Say what? Are my eyes really seeing what they see? Does that sign say ‘Heirloom Tomatoes’? It’s the middle of winter…must be a mistake. But they look like heirloom tomatoes. They have variegated colors and bumpy exteriors, they must be heirlooms.
Imported from Mexico….ahhh, that’s right, not every place in the world right now has two feet of snow. I just couldn’t resist taking home a little bit of someone else’s better weather conditions into my own home. Everyone deserves a reprise, and since a vaca to Hawaii is not in my near future, these tomatoes will have to do.
Plus they give me the perfect opportunity to discuss a little food photography. Sometimes it’s hard to decide how to photograph food. Picking out all the accessories is fun, but shooting food in a unique and different way, well…it’s difficult.
I knew that I wanted to keep my recipe very simple to highlight my wonderful tomatoes. I also thought they might look beautiful just shot by themselves. I put them in a gorgeous bamboo bowl and set them down on my hardwood floors, a nice tone on tone look so you only notice the tomatoes….that is until you get photo bombed by Summer (the dog).
The tomatoes crusty stems didn’t look all that beautiful from that angle, time to change the plan. My tomatoes were of three different sizes, so I stacked them, remember my pumpkin custard post? I liked how stacking them showed off their different looks.
Here’s a little food photo tip: to make fresh vegetables and fruits look super fresh, like just picked out of the garden kind of fresh, spray them with a little water.
Compare the photo above to the one below, what a change in their freshness look.
Stacking the tomatoes inspired me to stack my insalata caprese. Most photos of insalata caprese have the tomatoes and cheese laid out flat and fanned out, the traditional way to serve it. By layering and stacking my salad, it looks a little different and more interesting.
If you have nice stable food, experiment with your shooting angles. Above I shot almost straight on to emphasize the height and all the layered ingredients. Below I shot from top down at a slight angle. This angle shows off the ‘deconstructed’ ingredients and still shows off the layers, but it doesn’t highlight the tomatoes.
Besides shooting at different angles, shoot some from a few steps back then move in closer. I came straight in and up close for the below shot. It gives it a larger than life look, especially with the background out of focus.
If you have nice details, move in even closer. With the below shot, the dressing hanging on the tip of the basil, looks like it’s just about to drop. Makes you want to stick your tongue out and try to catch it (makes me want to do that..but I have no manners).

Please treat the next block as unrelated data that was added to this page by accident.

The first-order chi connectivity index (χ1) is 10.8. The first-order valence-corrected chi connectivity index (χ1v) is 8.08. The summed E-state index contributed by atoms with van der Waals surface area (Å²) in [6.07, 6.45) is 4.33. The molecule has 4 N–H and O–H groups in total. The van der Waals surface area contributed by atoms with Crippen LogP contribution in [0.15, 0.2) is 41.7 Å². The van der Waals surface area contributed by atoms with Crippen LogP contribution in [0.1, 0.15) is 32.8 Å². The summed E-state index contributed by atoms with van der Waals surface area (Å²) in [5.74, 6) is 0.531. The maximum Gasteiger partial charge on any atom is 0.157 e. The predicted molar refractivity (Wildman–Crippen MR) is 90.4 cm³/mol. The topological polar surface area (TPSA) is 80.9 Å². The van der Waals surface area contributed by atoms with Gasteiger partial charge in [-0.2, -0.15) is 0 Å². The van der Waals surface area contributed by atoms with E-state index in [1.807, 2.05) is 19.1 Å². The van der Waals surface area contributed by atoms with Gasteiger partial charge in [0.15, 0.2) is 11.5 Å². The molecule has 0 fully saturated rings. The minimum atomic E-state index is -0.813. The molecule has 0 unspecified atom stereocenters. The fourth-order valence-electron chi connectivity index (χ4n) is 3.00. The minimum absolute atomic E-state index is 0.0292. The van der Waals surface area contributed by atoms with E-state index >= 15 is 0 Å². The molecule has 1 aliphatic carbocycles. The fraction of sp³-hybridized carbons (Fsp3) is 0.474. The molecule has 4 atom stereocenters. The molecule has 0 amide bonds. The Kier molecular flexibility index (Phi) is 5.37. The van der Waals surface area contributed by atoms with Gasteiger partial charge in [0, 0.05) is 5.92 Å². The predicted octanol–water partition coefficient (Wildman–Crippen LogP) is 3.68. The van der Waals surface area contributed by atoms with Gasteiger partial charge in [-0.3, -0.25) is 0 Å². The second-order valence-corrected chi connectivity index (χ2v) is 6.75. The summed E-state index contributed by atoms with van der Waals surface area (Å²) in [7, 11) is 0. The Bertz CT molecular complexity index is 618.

Close up shots are great as additional shots to tell your food story. Just be careful, if your shots are too close, your readers may not even be able to tell what the subject is. If you just saw this shot on its own, you might think that it’s spinach, tomato and tofu.
The only thing I would change retrospectively speaking is the background. There isn’t enough contrast to make the salad really pop. A white or black or even blue/lavender background would have been better.
What about this salad? After seeing all those photos isn’t your interest peaked? My mouth is watering just remembering how good this salad was. What I did was combine all the elements of pesto with all the elements of insalata caprese. They already shared a few ingredients: basil, olive oil, salt and pepper, it seemed a natch.
Instead of blenderizing the basil into a pesto I left it whole (more like insalata caprese), then I made a little dressing with olive oil, garlic, salt and pepper (no vinegar necessary because the tomatoes add plenty of acid). Top that with toasted pine nuts and crispy pancetta and you have yourself a tower of goodness.
Bonus is that it ends up being a little healthier than using pesto, especially considering a standard recipe has up to 1/2 cup of oil in it. Here I only used a couple of tablespoons, but then there’s all the cheese and the fried pancetta….
But it’s still a wee little bit healthier.
And I got a little taste of warm sunny days.
Food Bloggers Photo Tip: When photographing food, experiment with different angles and different distances to see which one shows your food off the best. Try mixing it up when posting to help tell your food story.
Yes my flamingos are wearing sweaters and knit caps, baby it’s cold outside!
- 3 ripe tomatoes sliced
- 8 ounces fresh mozzarella sliced
- 2 ounces, pancetta diced small and cooked crisp
- 1/8 cup pinenuts, toasted
- 1 bunch fresh basil leaves
- 2 tablespoons extra virgin olive oil
- 1 garlic clove, minced
- Kosher salt and pepper to taste
- Arrange tomato slices, mozzarella slices and basil on a plate or platter, alternating each one. Sprinkle pinenuts and pancetta over the top.
- Sprinkle minced garlic with some Kosher salt; using the edge of a blade, mash the garlic and the salt until a paste is formed. Add pepper and garlic/salt paste to oil in a small bowl, whisk together and drizzle over salad. Add additional salt and pepper to taste.